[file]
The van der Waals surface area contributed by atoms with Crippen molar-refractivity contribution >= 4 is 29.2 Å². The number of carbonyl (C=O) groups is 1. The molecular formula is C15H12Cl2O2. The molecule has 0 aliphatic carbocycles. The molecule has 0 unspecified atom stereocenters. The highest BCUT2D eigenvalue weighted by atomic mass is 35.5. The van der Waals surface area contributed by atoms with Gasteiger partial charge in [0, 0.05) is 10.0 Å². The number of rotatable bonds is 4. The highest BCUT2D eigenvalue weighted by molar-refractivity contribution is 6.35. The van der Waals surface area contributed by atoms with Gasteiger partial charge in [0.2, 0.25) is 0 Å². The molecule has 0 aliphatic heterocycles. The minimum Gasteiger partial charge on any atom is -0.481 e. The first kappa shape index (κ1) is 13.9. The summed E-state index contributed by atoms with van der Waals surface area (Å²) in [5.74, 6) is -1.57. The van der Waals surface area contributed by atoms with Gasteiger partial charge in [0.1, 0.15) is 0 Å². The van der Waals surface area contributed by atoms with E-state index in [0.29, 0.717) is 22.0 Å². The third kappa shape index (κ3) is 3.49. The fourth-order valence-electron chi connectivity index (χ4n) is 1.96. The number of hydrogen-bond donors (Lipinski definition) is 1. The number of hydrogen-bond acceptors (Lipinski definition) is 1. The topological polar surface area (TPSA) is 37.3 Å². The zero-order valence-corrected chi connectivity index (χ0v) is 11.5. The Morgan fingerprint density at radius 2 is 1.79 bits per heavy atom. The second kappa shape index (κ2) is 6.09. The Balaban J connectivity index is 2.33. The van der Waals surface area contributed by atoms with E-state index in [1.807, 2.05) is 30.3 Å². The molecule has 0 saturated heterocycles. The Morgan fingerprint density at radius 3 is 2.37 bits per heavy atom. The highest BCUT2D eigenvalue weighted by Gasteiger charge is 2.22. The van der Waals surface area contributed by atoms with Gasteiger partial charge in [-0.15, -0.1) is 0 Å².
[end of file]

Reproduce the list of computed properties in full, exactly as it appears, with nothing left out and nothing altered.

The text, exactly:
The van der Waals surface area contributed by atoms with Crippen molar-refractivity contribution >= 4 is 29.2 Å². The number of carbonyl (C=O) groups is 1. The molecular formula is C15H12Cl2O2. The molecule has 0 aliphatic carbocycles. The molecule has 0 unspecified atom stereocenters. The highest BCUT2D eigenvalue weighted by atomic mass is 35.5. The van der Waals surface area contributed by atoms with Gasteiger partial charge in [0, 0.05) is 10.0 Å². The number of rotatable bonds is 4. The highest BCUT2D eigenvalue weighted by molar-refractivity contribution is 6.35. The van der Waals surface area contributed by atoms with Gasteiger partial charge in [0.2, 0.25) is 0 Å². The molecule has 0 aliphatic heterocycles. The minimum Gasteiger partial charge on any atom is -0.481 e. The first kappa shape index (κ1) is 13.9. The summed E-state index contributed by atoms with van der Waals surface area (Å²) in [5.74, 6) is -1.57. The van der Waals surface area contributed by atoms with Gasteiger partial charge in [0.1, 0.15) is 0 Å². The van der Waals surface area contributed by atoms with E-state index in [0.29, 0.717) is 22.0 Å². The third kappa shape index (κ3) is 3.49. The fourth-order valence-electron chi connectivity index (χ4n) is 1.96. The number of hydrogen-bond donors (Lipinski definition) is 1. The number of hydrogen-bond acceptors (Lipinski definition) is 1. The topological polar surface area (TPSA) is 37.3 Å². The zero-order valence-corrected chi connectivity index (χ0v) is 11.5. The Morgan fingerprint density at radius 2 is 1.79 bits per heavy atom. The second kappa shape index (κ2) is 6.09. The Balaban J connectivity index is 2.33. The van der Waals surface area contributed by atoms with E-state index in [1.807, 2.05) is 30.3 Å². The molecule has 0 saturated heterocycles. The Morgan fingerprint density at radius 3 is 2.37 bits per heavy atom. The highest BCUT2D eigenvalue weighted by Gasteiger charge is 2.22. The van der Waals surface area contributed by atoms with Gasteiger partial charge in [-0.15, -0.1) is 0 Å².